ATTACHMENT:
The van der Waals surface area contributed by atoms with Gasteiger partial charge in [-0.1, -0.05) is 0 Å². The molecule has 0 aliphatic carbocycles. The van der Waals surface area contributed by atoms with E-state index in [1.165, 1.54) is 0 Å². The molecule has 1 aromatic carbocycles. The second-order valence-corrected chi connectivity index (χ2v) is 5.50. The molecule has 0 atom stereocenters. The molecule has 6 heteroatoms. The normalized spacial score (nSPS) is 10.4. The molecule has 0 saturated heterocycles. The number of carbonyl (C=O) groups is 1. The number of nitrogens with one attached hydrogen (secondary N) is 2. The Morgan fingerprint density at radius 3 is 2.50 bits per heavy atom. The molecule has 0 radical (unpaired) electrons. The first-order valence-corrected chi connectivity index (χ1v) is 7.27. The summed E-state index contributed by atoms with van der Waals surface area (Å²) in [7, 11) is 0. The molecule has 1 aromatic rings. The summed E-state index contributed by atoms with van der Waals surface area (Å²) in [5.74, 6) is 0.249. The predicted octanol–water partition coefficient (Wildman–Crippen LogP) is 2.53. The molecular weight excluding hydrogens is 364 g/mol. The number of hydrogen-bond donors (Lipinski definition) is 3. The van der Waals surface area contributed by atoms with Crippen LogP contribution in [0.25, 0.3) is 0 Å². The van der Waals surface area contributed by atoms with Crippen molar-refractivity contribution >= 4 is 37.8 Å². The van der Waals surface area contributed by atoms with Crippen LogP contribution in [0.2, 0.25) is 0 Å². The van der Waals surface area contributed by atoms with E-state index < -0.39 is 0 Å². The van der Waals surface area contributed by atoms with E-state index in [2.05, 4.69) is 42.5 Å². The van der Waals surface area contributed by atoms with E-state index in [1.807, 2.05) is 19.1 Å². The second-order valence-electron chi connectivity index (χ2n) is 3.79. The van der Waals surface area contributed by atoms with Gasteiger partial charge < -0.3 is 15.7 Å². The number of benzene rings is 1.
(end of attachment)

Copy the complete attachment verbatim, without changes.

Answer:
The van der Waals surface area contributed by atoms with Gasteiger partial charge in [-0.1, -0.05) is 0 Å². The molecule has 0 aliphatic carbocycles. The van der Waals surface area contributed by atoms with E-state index in [1.165, 1.54) is 0 Å². The molecule has 1 aromatic carbocycles. The second-order valence-corrected chi connectivity index (χ2v) is 5.50. The molecule has 0 atom stereocenters. The molecule has 6 heteroatoms. The normalized spacial score (nSPS) is 10.4. The molecule has 0 saturated heterocycles. The number of carbonyl (C=O) groups is 1. The number of nitrogens with one attached hydrogen (secondary N) is 2. The Morgan fingerprint density at radius 3 is 2.50 bits per heavy atom. The molecule has 0 radical (unpaired) electrons. The first-order valence-corrected chi connectivity index (χ1v) is 7.27. The summed E-state index contributed by atoms with van der Waals surface area (Å²) in [7, 11) is 0. The molecule has 1 aromatic rings. The summed E-state index contributed by atoms with van der Waals surface area (Å²) in [5.74, 6) is 0.249. The predicted octanol–water partition coefficient (Wildman–Crippen LogP) is 2.53. The molecular weight excluding hydrogens is 364 g/mol. The number of hydrogen-bond donors (Lipinski definition) is 3. The van der Waals surface area contributed by atoms with Crippen LogP contribution in [0.25, 0.3) is 0 Å². The van der Waals surface area contributed by atoms with Crippen molar-refractivity contribution >= 4 is 37.8 Å². The van der Waals surface area contributed by atoms with Crippen LogP contribution in [0.2, 0.25) is 0 Å². The van der Waals surface area contributed by atoms with E-state index < -0.39 is 0 Å². The van der Waals surface area contributed by atoms with E-state index in [2.05, 4.69) is 42.5 Å². The van der Waals surface area contributed by atoms with E-state index in [1.807, 2.05) is 19.1 Å². The second-order valence-electron chi connectivity index (χ2n) is 3.79. The van der Waals surface area contributed by atoms with Gasteiger partial charge < -0.3 is 15.7 Å². The number of benzene rings is 1.